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Communications’ Role in Positioning New Leaders

Lessons for managing leadership transitions.

May 25, 2017
 
 

At UC Davis, we have recently experienced a wave of organizational leadership changes including the chancellor, deans, athletic director and many other senior positions. As the leader of a communications group on campus, I asked several of my colleagues who had recently managed transitions to share their advice on the topic in a panel discussion. The group came up with the following recommendations to help other communicators manage their own organizational leadership changes.

Take initiative. As a communicator you must take action to help new leaders land smoothly and to establish yourself as capable and trustworthy. This includes meeting with new leaders as soon as possible, and listening carefully. What you hear will help you define your way forward and you may catch phrases that help to frame early initiatives.

Establish your expertise. Position yourself as a communications expert and adviser. You bring perspective, experience and valuable insights to help new leaders develop messages that resonate and have impact. Remember, however: the leader leads. Your role is to provide options and frank advice while being supportive and enthusiastic.

Define the context. Understand and articulate the political context for new leaders, both in terms of their personalities and the goals and the environments they are entering. Share the current messaging and storytelling so new leaders understand the starting point. Then be ready to change and try new things.

Create a plan. Create a draft transition and communications plan for new leaders to review before they arrive. Coordinate with others as needed. Elements should include:

  • Proposed community or commercial boards to sit on
  • Editorial boards (if appropriate)
  • Speaking engagements
  • Communications strategy
  • Communications schedule
  • Welcome events
  • On-site events to gather other influencers
  • Areas of focus for engagement and thought leadership

Regarding the last bullet, if new leaders are open to it, help them choose a defined set of strategic initiatives to focus on. It’s dangerous to wait too long to initiate anything but also dangerous to overextend with too many things early and dilute effectiveness.

Don’t neglect the brand. When a new leader comes on, it’s easy to get drawn into being too focused on promoting the person. But you don’t want to overexpose the new leader or begin to shift the institution’s entire brand onto the leader’s shoulders. For optimal effectiveness, ensure that you are also working on providing a strong identity to the organization.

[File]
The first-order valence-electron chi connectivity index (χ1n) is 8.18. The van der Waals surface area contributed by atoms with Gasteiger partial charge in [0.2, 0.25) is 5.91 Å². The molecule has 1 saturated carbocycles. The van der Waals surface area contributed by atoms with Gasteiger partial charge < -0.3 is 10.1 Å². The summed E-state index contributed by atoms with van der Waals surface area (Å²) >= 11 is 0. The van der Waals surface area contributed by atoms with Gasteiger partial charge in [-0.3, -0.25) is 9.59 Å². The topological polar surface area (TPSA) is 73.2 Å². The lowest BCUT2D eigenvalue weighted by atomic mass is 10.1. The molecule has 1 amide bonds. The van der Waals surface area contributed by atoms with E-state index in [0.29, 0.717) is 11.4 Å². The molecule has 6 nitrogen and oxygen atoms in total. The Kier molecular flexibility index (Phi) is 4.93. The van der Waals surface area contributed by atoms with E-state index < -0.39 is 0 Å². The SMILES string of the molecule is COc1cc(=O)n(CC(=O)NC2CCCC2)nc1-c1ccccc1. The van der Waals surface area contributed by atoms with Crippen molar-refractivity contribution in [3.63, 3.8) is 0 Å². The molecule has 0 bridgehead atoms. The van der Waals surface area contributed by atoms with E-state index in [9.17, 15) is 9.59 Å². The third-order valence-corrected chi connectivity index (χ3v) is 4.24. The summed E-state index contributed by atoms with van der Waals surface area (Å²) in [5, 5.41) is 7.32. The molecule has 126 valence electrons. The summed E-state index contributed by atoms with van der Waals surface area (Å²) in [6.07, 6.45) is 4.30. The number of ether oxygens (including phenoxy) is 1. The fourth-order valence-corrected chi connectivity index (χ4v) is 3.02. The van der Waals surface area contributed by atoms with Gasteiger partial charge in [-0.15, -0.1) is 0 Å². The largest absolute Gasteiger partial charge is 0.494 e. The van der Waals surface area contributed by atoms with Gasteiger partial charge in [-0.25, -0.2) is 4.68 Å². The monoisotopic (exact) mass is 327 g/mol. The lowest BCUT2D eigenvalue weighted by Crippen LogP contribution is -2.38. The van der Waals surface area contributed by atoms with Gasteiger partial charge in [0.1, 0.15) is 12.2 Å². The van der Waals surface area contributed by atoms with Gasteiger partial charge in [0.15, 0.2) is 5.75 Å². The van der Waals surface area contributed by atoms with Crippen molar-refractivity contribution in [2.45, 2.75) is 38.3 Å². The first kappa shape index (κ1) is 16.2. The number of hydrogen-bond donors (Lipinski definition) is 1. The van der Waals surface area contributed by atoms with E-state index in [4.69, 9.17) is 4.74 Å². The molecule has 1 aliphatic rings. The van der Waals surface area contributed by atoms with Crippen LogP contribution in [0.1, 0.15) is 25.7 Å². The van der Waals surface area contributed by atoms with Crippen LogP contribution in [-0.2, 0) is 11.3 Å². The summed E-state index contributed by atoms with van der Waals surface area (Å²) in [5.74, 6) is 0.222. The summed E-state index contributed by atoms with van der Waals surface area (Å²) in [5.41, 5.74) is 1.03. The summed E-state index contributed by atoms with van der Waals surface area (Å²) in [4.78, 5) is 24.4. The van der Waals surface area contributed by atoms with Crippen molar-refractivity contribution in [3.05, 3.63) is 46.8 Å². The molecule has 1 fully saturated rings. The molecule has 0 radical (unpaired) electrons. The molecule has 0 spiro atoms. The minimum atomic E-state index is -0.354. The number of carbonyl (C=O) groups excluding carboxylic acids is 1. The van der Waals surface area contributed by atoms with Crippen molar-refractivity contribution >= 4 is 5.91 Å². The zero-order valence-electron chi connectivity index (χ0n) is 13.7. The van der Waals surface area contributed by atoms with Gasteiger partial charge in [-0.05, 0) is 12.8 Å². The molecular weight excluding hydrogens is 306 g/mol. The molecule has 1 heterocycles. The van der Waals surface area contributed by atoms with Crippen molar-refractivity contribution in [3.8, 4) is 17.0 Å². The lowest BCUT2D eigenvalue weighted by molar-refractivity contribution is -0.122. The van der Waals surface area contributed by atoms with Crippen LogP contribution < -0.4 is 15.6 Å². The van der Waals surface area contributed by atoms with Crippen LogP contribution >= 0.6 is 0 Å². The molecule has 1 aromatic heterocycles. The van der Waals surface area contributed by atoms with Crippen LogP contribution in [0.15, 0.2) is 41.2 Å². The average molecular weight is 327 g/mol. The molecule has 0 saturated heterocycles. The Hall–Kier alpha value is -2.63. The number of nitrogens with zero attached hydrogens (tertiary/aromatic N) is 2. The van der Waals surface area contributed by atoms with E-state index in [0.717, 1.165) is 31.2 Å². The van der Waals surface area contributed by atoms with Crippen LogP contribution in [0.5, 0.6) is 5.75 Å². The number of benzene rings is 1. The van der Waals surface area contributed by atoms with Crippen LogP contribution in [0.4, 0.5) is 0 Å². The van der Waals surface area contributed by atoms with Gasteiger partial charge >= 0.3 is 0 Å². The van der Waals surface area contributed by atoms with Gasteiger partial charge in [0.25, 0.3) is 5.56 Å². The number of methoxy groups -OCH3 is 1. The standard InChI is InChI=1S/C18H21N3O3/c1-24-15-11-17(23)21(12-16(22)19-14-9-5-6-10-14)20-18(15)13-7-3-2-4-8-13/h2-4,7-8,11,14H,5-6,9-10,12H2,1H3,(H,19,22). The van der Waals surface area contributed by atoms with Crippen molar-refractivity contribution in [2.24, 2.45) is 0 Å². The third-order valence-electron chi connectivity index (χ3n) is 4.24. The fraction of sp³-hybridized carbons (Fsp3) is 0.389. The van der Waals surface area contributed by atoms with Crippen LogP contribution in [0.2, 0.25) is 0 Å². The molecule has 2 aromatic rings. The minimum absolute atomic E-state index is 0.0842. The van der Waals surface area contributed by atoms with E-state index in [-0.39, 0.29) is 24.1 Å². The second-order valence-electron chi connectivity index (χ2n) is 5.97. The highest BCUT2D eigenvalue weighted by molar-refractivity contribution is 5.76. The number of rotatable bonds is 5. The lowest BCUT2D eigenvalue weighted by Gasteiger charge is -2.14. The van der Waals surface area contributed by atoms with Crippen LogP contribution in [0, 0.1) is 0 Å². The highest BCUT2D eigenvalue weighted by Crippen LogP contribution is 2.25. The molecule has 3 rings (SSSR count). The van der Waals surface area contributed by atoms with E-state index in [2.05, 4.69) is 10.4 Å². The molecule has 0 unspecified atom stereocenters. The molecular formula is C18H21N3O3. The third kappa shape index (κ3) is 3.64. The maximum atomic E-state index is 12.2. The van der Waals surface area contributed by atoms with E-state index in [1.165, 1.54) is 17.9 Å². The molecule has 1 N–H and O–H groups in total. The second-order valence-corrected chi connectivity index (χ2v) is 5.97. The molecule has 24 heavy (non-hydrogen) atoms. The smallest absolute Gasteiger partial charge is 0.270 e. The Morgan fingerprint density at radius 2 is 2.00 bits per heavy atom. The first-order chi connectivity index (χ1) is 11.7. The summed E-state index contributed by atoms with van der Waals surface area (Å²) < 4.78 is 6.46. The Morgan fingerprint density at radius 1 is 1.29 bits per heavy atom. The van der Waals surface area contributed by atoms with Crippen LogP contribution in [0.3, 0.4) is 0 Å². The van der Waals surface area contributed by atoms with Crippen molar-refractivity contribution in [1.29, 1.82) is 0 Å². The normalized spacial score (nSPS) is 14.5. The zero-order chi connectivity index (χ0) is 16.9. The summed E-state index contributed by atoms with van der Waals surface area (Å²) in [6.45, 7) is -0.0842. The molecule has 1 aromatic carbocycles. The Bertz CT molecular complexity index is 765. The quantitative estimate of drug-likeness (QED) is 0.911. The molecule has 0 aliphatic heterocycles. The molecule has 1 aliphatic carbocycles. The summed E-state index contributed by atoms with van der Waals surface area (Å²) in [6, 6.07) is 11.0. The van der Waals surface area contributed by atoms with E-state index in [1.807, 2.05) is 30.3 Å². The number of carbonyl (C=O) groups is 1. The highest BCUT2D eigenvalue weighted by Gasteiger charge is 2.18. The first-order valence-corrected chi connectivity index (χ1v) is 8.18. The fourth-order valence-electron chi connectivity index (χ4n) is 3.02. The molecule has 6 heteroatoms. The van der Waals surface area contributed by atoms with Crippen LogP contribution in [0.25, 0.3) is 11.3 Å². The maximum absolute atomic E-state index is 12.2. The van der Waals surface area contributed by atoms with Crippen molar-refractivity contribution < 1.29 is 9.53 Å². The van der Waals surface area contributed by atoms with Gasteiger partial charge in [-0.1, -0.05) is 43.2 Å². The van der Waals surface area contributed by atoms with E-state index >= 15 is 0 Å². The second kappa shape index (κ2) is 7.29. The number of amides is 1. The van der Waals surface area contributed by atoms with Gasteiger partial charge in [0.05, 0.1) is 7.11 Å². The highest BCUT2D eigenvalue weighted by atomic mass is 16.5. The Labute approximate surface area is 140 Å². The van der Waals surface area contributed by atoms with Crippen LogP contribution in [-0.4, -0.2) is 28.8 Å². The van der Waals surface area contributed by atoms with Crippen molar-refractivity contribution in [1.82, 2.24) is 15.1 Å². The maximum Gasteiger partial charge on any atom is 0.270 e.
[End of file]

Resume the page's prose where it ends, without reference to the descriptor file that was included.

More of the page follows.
Be strategic about social. Encourage incoming leaders to be on social media (if they aren’t already), but be sure to pick the channel(s) that makes the most sense. Twitter is generally the place for thought leaders, but isn’t always a good fit. If you have a new leader who is reluctant to maintain a social media presence, you’ll need to come up with a plan to keep the channel(s) fed. You should be ready with ideas and support in any circumstance—and be ready for a crisis situation.

Be mindful of internal audiences. Don’t neglect internal communications. New leaders are representing a community, and it’s important for there to be open dialogue and trust.

You’ll never be able to anticipate every communication need or situation of a new leader, but taking the steps above will help you establish trust—and get you both ahead of the game.

Tom Hinds is the director of marketing and branding for UC Davis. The following panelists provided these tips during an April 6 communicators meeting on the UC Davis campus: Dana Topousis, interim lead for UC Davis Strategic Communications (moderator); David Slipher, director of marketing and communications, UC Davis College of Biological Sciences; Donna Justice, director of marketing and communications, UC Davis College of Letters and Sciences; and Tim Akin, executive director of marketing and communications, UC Davis Graduate School of Management.

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